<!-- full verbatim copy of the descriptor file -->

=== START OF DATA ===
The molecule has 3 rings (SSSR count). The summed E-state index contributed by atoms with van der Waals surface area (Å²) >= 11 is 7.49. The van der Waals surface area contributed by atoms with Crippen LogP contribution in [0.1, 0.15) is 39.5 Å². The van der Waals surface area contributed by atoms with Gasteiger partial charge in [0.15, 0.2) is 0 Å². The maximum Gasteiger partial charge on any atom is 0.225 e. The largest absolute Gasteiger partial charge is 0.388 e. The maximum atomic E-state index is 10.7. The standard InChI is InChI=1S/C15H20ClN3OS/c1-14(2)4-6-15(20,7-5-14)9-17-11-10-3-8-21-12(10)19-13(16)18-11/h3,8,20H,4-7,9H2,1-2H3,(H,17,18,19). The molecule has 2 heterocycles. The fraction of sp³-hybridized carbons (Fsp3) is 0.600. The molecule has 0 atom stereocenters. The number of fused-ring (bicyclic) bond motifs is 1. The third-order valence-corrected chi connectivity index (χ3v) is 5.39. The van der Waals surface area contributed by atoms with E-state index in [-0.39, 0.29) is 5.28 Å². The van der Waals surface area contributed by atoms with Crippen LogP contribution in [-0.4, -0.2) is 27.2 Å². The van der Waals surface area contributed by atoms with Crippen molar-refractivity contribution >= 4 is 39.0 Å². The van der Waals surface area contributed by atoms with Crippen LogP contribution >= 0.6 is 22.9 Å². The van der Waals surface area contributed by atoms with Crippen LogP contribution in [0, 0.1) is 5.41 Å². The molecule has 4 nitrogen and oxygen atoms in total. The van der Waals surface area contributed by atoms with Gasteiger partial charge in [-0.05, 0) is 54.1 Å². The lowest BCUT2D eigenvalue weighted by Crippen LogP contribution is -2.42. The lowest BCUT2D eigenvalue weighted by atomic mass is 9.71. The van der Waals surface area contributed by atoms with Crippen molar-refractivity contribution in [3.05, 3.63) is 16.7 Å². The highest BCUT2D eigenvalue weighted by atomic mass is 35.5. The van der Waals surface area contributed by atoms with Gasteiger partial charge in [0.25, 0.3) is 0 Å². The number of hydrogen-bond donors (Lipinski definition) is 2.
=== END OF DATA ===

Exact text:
The molecule has 3 rings (SSSR count). The summed E-state index contributed by atoms with van der Waals surface area (Å²) >= 11 is 7.49. The van der Waals surface area contributed by atoms with Crippen LogP contribution in [0.1, 0.15) is 39.5 Å². The van der Waals surface area contributed by atoms with Gasteiger partial charge in [0.15, 0.2) is 0 Å². The maximum Gasteiger partial charge on any atom is 0.225 e. The largest absolute Gasteiger partial charge is 0.388 e. The maximum atomic E-state index is 10.7. The standard InChI is InChI=1S/C15H20ClN3OS/c1-14(2)4-6-15(20,7-5-14)9-17-11-10-3-8-21-12(10)19-13(16)18-11/h3,8,20H,4-7,9H2,1-2H3,(H,17,18,19). The molecule has 2 heterocycles. The fraction of sp³-hybridized carbons (Fsp3) is 0.600. The molecule has 0 atom stereocenters. The number of fused-ring (bicyclic) bond motifs is 1. The third-order valence-corrected chi connectivity index (χ3v) is 5.39. The van der Waals surface area contributed by atoms with E-state index in [-0.39, 0.29) is 5.28 Å². The van der Waals surface area contributed by atoms with Crippen LogP contribution in [-0.4, -0.2) is 27.2 Å². The van der Waals surface area contributed by atoms with Crippen molar-refractivity contribution >= 4 is 39.0 Å². The van der Waals surface area contributed by atoms with Crippen LogP contribution >= 0.6 is 22.9 Å². The van der Waals surface area contributed by atoms with Crippen LogP contribution in [0, 0.1) is 5.41 Å². The molecule has 4 nitrogen and oxygen atoms in total. The van der Waals surface area contributed by atoms with Gasteiger partial charge in [-0.05, 0) is 54.1 Å². The lowest BCUT2D eigenvalue weighted by Crippen LogP contribution is -2.42. The lowest BCUT2D eigenvalue weighted by atomic mass is 9.71. The van der Waals surface area contributed by atoms with Crippen molar-refractivity contribution in [3.05, 3.63) is 16.7 Å². The highest BCUT2D eigenvalue weighted by atomic mass is 35.5. The van der Waals surface area contributed by atoms with Gasteiger partial charge in [0.25, 0.3) is 0 Å². The number of hydrogen-bond donors (Lipinski definition) is 2.